“This is happening in Wauwatosa, but it’s [also] happening nationally. Middle school we haven’t quite figured out yet. One specific thing I would like to do is to find ways for families to be more engaged in the middle school experience. [In] elementary schools, because they are neighborhood schools, families are really involved and engaged. I volunteered this morning at ‘sweet-treat’ which was a big [tradition] at Roosevelt with donuts on the playground and I would love to find ways to support the teachers and staff in the middle schools to make sure that they’ve got the resources where they can do traditions that bring the community together. [I would love] different curricular innovations where the kids say, ‘You know what? I’m going to do this science project that I’m really excited about. I’m going on this field trip to this place [that] I’m really looking forward to’. I want kids learning as much as they can so they are ready for high school, but I want them excited and still loving school. Sometimes [with] middle school, school is not exciting like it was in elementary school [and] less exciting than high school where you have more freedom [and] more variety of classes you can dig into. I want our middle schools to be places where people from around the country visit and are like, ‘Wow, there is some really great stuff happening around here. Kids are engaged, families are engaged, kids are supported and they are learning, and there is some really great energy in the building’.”

What made you want to run for school board originally and why are you running again?

“As a senior in high school I got to moderate our school board debates in our home town and it was such a fascinating experience, as a high school student, to hear them discuss and debate me. I was a student and they were talking about my school, my classes and my experience. Some of them I thought were really connected, and some I thought, ‘I’m not sure my experience and what you are talking about are the same thing,’ so that, in some ways, really stuck with me.

“My career has all been spent in education. I originally wanted to be a high school English teacher and a hockey coach but ultimately decided to work with college age students instead. My undergraduate degree is in educationally policy and ed-psych, kind of the art of teaching and how people learn. [As far as] running, I had to run it by my wife and kids because it’s a lot of time and energy. I would be out of the house and not doing stuff with them, [but] it was a way to give back to the community. I spent a lot of time developing expertise, I was really curious. I work really well with others to help solve problems. I care a lot about education. This is a way that I can contribute and give back and help the schools be the best they can be for every kid in the community. I was excited that Tosa was committed to diversity; I was excited that Tosa wanted to make sure that not just kids from wealthy families, not just kids who were A students were getting a great education, but that we were doing everything we could to make sure that every kid got the supports and resources they need to thrive.

“Why do I want to keep doing it? I had to think a lot about that. The last two years on the school board have been hard. It’s been, in some ways, impossible to make everyone happy. As school board president, one of my goals was to keep the community together. I didn’t want this to become an issue of parents upset with teachers. I didn’t want teachers to be scared, parents to be scared, kids to be scared. People were in all different places. I wanted to absorb their fear and anxiety and bring them along so that we could do our best to educate our kids, to support them in their mental health, and to do things in a way that was safe and supportive of the whole school community. Ideally we wouldn’t have had a pandemic. Ideally my two years as school board president would have focused on the things that I cared most about – which is making sure our curriculum is in a really great, healthy place. That classrooms and teachers have everything they need to make sure that students are learning the most they can and that we’re supporting their learning. That we can focus on mental health resources and support, and I want to do those things. I think we are recovering from the crisis of the pandemic. It’s not gone, we will still be navigating it, but I hope that we’re through the crisis components of this. I really want to find ways to help the school district focus on the curriculum, student learning, student success, and make sure schools are supporting and helping every kid thrive.”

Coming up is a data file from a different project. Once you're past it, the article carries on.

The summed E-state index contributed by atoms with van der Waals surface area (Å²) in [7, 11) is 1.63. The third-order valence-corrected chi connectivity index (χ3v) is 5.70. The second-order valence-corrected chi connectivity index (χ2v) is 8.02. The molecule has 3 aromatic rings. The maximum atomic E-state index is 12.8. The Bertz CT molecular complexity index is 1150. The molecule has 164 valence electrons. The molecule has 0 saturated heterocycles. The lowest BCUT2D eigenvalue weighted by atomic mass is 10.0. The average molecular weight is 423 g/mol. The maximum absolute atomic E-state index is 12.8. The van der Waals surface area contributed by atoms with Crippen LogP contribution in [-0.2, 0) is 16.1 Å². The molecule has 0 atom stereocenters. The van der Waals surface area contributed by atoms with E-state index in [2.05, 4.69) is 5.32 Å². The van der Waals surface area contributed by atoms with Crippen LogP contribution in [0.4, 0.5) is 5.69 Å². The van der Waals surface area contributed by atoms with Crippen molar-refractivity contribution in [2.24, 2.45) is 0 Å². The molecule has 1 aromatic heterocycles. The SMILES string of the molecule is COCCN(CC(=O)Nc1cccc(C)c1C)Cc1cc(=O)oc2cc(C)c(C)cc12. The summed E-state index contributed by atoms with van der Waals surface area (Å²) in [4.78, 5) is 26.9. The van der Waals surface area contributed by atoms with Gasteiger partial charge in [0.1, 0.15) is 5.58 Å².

What is something you’ve accomplished in the last two years that you’re proud of?

“So one thing that has been really great is the passing of the referendum. We now have schools that kids can navigate if they are in a wheelchair. The classrooms are dynamic places [where] teachers can teach and learn. We’ve also got systems during the pandemic making sure that the air is cleaner than it ever would have been two or three years ago. [I’m proud] that we were able to get donations for the Tosa Aquatic Center. I’m really proud of the work that we have done and pushed forward for equity and supporting students. I’m proud of the work we have done for mental health. Already we’ve advocated and gotten more resources and we’ve developed partnerships with community services, and I think that that stuff has been really great as well. And, I’m really excited that, in the midst of the pandemic, the school board led the search for a really dynamic and outstanding superintendent. We started a whole new generation with somebody who I think will be outstanding [at] setting high academic standards and helping bring our district to a place where we will be a destination for families with kids.”

What was your favorite school subject in high school?

“I had this phenomenal teacher, Mary Risch, I almost didn’t care what she taught. She was just such a dynamic English teacher. From Asian literature, which was a really fascinating course for a kid in a small town in Wisconsin, to English literature… the classes I had with Mrs. Risch were really outstanding. So I’ll go [with] the literature courses I had. I also had a really phenomenal capstone creative writing course, where we did a lot of poetry and short stories, and I think being able to be creative and workshop and get critiques really prepared me for college. It was fun to sit around with people who like to write and to be vulnerable. Writing is hard, and I don’t think most people tell you how hard writing is. And it’s not easy for anybody, it takes editing and work, and feedback is a normal thing. I think I learned some of those things from Mrs. Risch and the environment she had. There were a variety of classes from her, but Asian lit, creative writing, and British lit, were classes that I loved.”


To learn more about Dr. Jessup-Anger’s campaign and platform, visit